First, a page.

Work ongoing but no delivery date for digital ID cards for veterans, minister says

Written by Sam Trendall on 3 February 2021 in News
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Process was originally slated to conclude by the end of 2019

Credit: Andrew Milligan/PA

The government is “progressing” with efforts to create a digital means for Armed Forces veterans to demonstrate their service, although – more than two years after the scheme got underway – it still cannot say when this work might reach fruition.

As of February 2019, the government had delivered phase one of the scheme to provide veterans with identification offering proof of their service – which culminated in all “service leavers receiving a recognition card as part of the discharge process”.

The agencies responsible for the programme – the Ministry of Defence, and the Cabinet Office-based Office for Veterans’ Affairs – announced in April 2020 that the second phase of the programme had been delayed.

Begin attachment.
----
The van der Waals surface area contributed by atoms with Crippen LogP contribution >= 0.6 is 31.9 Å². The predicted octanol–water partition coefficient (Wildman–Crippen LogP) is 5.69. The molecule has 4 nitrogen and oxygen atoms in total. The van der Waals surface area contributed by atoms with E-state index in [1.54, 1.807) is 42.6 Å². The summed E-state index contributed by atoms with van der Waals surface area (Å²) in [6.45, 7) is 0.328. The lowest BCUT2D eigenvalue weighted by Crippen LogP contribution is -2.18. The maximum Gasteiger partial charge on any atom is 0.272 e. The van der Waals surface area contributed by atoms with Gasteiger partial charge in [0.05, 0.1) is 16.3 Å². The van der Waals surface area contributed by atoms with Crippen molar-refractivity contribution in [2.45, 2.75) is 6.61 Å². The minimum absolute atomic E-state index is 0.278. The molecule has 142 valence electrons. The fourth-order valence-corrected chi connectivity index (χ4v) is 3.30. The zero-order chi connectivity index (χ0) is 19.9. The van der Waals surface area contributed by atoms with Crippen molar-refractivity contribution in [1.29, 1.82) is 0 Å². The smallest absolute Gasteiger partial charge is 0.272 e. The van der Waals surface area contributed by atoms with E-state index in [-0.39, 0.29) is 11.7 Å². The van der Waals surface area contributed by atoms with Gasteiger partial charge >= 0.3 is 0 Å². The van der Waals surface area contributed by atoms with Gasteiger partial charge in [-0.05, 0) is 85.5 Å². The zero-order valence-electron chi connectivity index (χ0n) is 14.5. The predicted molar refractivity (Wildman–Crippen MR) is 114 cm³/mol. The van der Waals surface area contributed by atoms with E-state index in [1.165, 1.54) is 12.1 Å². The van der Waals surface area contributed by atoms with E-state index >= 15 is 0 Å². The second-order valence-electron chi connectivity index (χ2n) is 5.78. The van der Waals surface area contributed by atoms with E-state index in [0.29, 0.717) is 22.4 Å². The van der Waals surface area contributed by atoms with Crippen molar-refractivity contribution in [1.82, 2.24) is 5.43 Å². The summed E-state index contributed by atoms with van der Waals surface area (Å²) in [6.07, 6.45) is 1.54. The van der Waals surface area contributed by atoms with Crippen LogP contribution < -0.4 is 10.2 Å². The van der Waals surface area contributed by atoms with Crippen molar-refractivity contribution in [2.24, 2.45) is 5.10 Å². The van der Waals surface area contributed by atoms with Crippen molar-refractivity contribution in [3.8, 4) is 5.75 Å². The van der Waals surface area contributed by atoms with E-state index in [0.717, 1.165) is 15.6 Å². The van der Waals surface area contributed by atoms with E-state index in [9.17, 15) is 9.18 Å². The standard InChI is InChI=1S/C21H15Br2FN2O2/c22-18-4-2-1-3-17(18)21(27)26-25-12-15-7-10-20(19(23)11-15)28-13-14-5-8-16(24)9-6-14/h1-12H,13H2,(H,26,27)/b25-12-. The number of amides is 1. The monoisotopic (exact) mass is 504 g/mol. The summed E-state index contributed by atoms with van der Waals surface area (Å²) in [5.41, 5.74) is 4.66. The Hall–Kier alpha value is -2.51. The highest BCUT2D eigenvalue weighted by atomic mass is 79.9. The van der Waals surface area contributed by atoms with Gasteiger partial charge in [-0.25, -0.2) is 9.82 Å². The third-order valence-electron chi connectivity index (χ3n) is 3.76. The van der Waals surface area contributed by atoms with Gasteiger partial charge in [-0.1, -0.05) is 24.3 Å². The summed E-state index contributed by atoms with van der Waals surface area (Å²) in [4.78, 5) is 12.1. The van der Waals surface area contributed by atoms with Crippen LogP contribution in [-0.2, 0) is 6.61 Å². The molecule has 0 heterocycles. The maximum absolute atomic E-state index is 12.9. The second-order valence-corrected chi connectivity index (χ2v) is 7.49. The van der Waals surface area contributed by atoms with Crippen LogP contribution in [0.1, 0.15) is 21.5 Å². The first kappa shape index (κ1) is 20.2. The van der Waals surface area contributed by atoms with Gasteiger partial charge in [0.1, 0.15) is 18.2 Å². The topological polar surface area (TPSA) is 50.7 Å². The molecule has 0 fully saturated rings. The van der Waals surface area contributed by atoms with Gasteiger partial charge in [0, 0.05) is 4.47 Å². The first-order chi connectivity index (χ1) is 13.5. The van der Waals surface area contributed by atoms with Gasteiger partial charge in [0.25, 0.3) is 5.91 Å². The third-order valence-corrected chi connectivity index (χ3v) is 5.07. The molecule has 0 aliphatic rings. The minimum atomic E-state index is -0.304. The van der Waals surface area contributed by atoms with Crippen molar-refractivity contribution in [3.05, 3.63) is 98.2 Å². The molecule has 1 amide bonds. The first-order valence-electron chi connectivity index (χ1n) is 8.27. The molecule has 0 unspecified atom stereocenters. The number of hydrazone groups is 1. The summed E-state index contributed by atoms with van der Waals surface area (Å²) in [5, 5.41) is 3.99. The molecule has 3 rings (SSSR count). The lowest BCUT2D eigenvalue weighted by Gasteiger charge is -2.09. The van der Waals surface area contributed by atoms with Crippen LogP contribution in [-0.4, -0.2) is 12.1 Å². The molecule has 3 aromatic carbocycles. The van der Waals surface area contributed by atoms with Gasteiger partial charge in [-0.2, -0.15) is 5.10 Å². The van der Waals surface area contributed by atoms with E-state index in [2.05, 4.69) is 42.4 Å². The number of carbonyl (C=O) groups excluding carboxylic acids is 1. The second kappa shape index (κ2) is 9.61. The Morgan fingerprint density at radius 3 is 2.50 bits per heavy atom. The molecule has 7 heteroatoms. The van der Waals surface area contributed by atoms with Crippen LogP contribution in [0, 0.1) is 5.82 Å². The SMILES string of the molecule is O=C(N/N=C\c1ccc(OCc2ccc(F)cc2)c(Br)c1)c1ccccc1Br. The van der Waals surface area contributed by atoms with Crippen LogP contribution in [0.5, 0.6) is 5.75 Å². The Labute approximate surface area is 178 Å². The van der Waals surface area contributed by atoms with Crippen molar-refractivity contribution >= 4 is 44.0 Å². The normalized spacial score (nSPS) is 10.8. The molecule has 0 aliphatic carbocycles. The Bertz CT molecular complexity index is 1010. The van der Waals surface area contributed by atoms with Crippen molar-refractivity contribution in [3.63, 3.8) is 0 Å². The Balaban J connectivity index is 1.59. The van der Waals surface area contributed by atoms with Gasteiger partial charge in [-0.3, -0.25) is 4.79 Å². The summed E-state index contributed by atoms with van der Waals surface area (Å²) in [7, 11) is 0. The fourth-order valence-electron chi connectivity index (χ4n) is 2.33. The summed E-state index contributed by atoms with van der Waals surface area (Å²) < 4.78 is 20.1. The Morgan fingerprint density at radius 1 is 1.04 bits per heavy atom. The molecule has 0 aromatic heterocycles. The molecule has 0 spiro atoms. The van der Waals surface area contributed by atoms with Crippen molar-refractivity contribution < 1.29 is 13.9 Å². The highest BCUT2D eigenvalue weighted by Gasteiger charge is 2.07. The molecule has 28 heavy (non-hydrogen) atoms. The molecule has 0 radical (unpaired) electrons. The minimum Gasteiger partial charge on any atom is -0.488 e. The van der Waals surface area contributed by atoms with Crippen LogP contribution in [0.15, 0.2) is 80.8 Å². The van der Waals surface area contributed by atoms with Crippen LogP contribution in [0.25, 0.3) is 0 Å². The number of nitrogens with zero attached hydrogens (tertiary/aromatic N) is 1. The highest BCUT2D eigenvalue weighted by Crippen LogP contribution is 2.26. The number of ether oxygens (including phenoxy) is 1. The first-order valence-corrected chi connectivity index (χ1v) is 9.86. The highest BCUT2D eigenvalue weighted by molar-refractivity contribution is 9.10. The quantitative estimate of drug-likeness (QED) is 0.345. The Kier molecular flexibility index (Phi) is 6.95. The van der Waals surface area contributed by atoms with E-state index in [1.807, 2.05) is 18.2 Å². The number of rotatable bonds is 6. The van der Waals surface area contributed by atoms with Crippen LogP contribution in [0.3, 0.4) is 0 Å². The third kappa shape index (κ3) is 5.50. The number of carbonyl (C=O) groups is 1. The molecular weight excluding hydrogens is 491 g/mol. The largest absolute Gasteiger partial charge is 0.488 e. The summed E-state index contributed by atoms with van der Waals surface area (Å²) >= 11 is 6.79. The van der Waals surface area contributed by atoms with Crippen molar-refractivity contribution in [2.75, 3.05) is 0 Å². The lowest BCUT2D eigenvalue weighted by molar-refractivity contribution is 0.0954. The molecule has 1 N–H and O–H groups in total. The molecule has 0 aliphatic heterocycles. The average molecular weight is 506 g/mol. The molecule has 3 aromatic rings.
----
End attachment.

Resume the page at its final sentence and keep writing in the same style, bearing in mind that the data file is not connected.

The aim of phase two is to “extend the scheme to existing veterans so that they can more quickly, easily and securely prove they served in the UK Armed Forces”, the government said at the time.


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“We had hoped to have this in place by the end of 2019,” it added. “But due to the requirement to future-proof the scheme so that veterans can access a wider range of benefits, the need to safeguard against fraudulent use means, this process will take longer. Information on how to apply will be released closer to the launch date.”

Nine months on, the situation appears to have changed little with minister for defence people and veterans Johnny Mercer last week providing an update that showed little tangible difference from the April statement.

“Officials in the Ministry of Defence continue to work with the Office for Veterans' Affairs to develop a digital solution to allow veterans to securely prove they served,” he said. “Work is progressing but we are unable to confirm a delivery date at this point. Information on phase two of the Veterans' ID card will be released closer to the launch date.”

Mercer was answering a written parliamentary question from Labour MP for North Durham Kevan Jones.

 

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Sam Trendall is editor of PublicTechnology

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